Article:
The coronavirus challenged compassion-providing ministries in new ways
Dr. Sergei Chumihovskii reads his statistics right off the corner of his desk. They spill from a handwritten ledger in a well-thumbed folder, kept in his own precise lettering.
Kossiakov, Anatoly, he reads. Born February 1987 in Mogilev District, a contaminated area. Died June 1994 after two relapses in his fight with leukemia. (A twin brother died of leukemia at age 2.)
Chernenkov, Peter. Born May 1988. Died 1995 from hepatitis, contracted from a blood transfusion following bone marrow surgery. He, too, had leukemia.
Zyben, Genia. Two years old, now a patient beginning her first treatment series for leukemia. Born to a mother who was in the midst of puberty at the time of the nuclear accident, Genia represents a new generation of Chernobyl victims whose potential health risks are only now being plotted. Later Genia is spotted in the playroom, her face puffy with prednisone and wrapped in gauze to ward off the flu viruses.
All their records are in the notebook. Dates of birth, places of birth, treatment history and-too often-dates of death. Poor nutrition combined with suppressed immune systems and Third World medical facilities present tall obstacles to survival. The individual histories mock the official Soviet death toll reported from the 1986 Chernobyl nuclear explosion-31.
April 26 marks the 10th anniversary of a disaster caused by Soviet-era incompetence and aggravated by Communist disinformation. Eighty percent of the radiation from the nuclear accident at Chernobyl fell on Belarus. Cleanup costs have crippled its economy and devastated the health of its people. A decade of political and economic upheaval has only tightened the Gordian knot.
The nuclear accident sent clouds of cesium-137 and radioactive iodine north across the republic and into western Europe. In Scandinavia, Germany, and Poland, very abnormal levels of those materials were recorded airborne. Closer to the explosion site, Soviet authorities failed to record the levels of radiation that fell on 12 million people in the path of the prevailing winds, mostly in Belarus.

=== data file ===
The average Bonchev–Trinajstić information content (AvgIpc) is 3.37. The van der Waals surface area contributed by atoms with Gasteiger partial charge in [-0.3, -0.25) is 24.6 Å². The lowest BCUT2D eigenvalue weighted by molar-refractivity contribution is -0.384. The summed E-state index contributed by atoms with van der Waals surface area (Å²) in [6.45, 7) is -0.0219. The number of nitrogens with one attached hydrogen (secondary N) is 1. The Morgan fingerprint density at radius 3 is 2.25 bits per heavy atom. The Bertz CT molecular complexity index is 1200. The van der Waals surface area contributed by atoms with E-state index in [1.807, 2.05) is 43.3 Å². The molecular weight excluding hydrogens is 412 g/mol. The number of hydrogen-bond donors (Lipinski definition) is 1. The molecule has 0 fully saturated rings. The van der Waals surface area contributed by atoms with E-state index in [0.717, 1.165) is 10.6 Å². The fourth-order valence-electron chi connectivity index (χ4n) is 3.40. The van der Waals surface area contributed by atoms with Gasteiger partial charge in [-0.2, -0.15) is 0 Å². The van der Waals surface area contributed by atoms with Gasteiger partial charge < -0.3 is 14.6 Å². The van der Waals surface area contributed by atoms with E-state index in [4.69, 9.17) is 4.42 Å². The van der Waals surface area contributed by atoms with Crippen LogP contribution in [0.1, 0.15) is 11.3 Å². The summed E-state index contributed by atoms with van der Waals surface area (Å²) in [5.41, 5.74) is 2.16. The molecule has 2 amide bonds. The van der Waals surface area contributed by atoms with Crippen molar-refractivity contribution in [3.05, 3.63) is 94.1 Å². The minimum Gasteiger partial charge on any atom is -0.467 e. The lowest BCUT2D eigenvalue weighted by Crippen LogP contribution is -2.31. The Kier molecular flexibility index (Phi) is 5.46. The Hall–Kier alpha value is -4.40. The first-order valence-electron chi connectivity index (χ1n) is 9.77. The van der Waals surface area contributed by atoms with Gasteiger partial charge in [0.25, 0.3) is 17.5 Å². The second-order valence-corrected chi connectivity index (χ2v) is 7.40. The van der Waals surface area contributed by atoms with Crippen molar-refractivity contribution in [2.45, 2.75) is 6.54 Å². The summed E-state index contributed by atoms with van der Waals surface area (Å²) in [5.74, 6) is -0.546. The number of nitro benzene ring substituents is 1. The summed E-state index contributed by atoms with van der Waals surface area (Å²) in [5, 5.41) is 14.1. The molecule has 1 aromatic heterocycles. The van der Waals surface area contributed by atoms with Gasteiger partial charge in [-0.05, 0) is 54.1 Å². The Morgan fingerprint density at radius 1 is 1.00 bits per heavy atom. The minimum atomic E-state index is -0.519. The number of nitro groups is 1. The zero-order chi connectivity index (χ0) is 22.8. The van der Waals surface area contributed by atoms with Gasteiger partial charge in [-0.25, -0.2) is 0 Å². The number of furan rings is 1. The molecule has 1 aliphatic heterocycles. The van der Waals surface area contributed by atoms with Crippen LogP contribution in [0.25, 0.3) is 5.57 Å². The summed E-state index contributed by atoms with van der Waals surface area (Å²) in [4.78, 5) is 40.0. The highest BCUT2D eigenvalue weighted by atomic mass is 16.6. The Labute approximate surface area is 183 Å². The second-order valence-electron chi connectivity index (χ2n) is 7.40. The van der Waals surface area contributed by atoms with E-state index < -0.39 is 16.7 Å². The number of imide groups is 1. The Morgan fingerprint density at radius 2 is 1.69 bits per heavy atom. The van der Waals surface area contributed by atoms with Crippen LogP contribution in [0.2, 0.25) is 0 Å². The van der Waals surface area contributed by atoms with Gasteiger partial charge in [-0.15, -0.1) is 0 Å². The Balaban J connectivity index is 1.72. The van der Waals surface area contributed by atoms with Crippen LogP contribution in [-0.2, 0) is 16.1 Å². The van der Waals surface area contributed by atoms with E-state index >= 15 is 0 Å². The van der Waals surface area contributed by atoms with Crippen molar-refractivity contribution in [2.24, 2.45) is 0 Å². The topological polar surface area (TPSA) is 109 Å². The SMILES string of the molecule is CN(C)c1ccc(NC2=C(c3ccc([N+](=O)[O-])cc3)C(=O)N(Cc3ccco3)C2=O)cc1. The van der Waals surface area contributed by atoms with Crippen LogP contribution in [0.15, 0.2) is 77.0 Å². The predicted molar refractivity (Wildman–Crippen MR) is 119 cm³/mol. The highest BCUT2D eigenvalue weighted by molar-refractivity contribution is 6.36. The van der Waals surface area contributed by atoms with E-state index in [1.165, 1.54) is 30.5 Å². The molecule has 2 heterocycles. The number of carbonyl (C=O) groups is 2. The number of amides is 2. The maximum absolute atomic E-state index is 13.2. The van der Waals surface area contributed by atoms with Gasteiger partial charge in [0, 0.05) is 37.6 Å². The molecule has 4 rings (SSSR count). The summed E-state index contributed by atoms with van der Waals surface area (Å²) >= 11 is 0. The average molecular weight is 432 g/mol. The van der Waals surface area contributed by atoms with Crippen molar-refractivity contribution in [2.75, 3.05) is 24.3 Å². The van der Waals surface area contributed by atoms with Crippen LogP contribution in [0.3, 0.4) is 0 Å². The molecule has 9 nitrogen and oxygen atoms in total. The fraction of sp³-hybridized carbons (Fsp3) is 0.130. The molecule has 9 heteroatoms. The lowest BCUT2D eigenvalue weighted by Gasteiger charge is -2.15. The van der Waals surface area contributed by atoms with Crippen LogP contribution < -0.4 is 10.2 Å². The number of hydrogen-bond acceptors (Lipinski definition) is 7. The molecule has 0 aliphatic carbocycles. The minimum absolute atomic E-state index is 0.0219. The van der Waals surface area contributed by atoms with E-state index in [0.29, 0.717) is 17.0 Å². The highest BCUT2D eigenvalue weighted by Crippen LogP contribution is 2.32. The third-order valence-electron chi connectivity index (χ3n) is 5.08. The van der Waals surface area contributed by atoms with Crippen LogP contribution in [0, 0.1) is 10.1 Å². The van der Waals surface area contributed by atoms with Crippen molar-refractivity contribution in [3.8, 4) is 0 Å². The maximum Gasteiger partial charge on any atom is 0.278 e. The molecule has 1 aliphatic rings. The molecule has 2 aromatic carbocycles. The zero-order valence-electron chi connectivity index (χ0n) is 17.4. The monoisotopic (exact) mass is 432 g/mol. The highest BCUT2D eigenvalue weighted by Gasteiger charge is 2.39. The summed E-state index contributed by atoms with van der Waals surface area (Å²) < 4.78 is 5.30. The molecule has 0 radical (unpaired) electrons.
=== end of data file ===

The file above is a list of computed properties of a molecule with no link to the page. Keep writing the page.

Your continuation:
It was 1990 before the Soviet government invited the International Atomic Energy Agency to study health problems of the population in the area of the destroyed reactor. The IAEA team of experts relied on data provided by the Soviet government and did not verify it with local physicians or regional clinics. It concluded there was an increase of health problems, but dismissed any connection with radiation exposure. Many of the illnesses were termed psychosomatic and were attributed to "radiophobia." The IAEA's report, endorsed by the World Health Organization, became a verdict that reduced both outside aid and research in the Chernobyl aftermath, leaving Dr. Chumihovskii, the head of hematology at Mogilev Children's Hospital, and others to fight a horrid battle-unarmed.
On a warm spring evening ten years ago, Dr. Chumihovskii, then a young pediatrician, was ordered south to the Ukraine to serve military duty. A Soviet army bus deposited him at the town of Chernobyl, where he was made chief physician of a tank division, but given no other instructions.
He and his men were issued regular army uniforms-"no mask of any type or any other protection," he says-and within a day they began to notice that exposed areas of skin felt sunburned. Dr. Chumihovskii rubs the top of his hands as he talks now, describing how the skin of his hands and wrists peeled three times during his first week at Chernobyl. It was May 4, 1986, nearly one week before government officials publicly acknowledged the nuclear disaster. What sort of help did Dr. Chumihovskii and his team offer locals during a one-month tour of duty near the crippled reactor site? Besides dispensing some basic medicines, "Nothing," comes his frustrated reply: "We could do absolutely nothing."
These days the sense of futility Dr. Chumihovskii felt back in 1986 at the nuclear station site has disappeared. Last summer, after a six-week tour of American medical centers that included St. Jude Children's Research Hospital in Memphis, Tenn., Dr. Chumihovskii returned to Mogilev, near Chernobyl. At the Baptist Church, he announced his own newfound faith in Christ, which had been shaped by witnessing the ministry of Christian groups to local Chernobyl children. "The [Russian] Orthodox Church only took," Dr. Chumihovskii told WORLD. "It did not know how to give. In the United States I saw real Christians, who first gave. Before, I read the Bible but not seriously. Now I have learned to take it seriously and to know the freedom that is found nowhere but Christ."
Now, the doctor's waking hours are consumed with the most poignant victims of Chernobyl, children whose lives have been entirely spent in a contaminated zone, breathing its air, playing in its soil, eating its radiation-laced produce and dairy products. Twenty percent of the country's population lives in areas with radiation above safe levels. Forty percent of the children in those regions have medical problems related to radiation exposure, Dr. Chumihovskii says.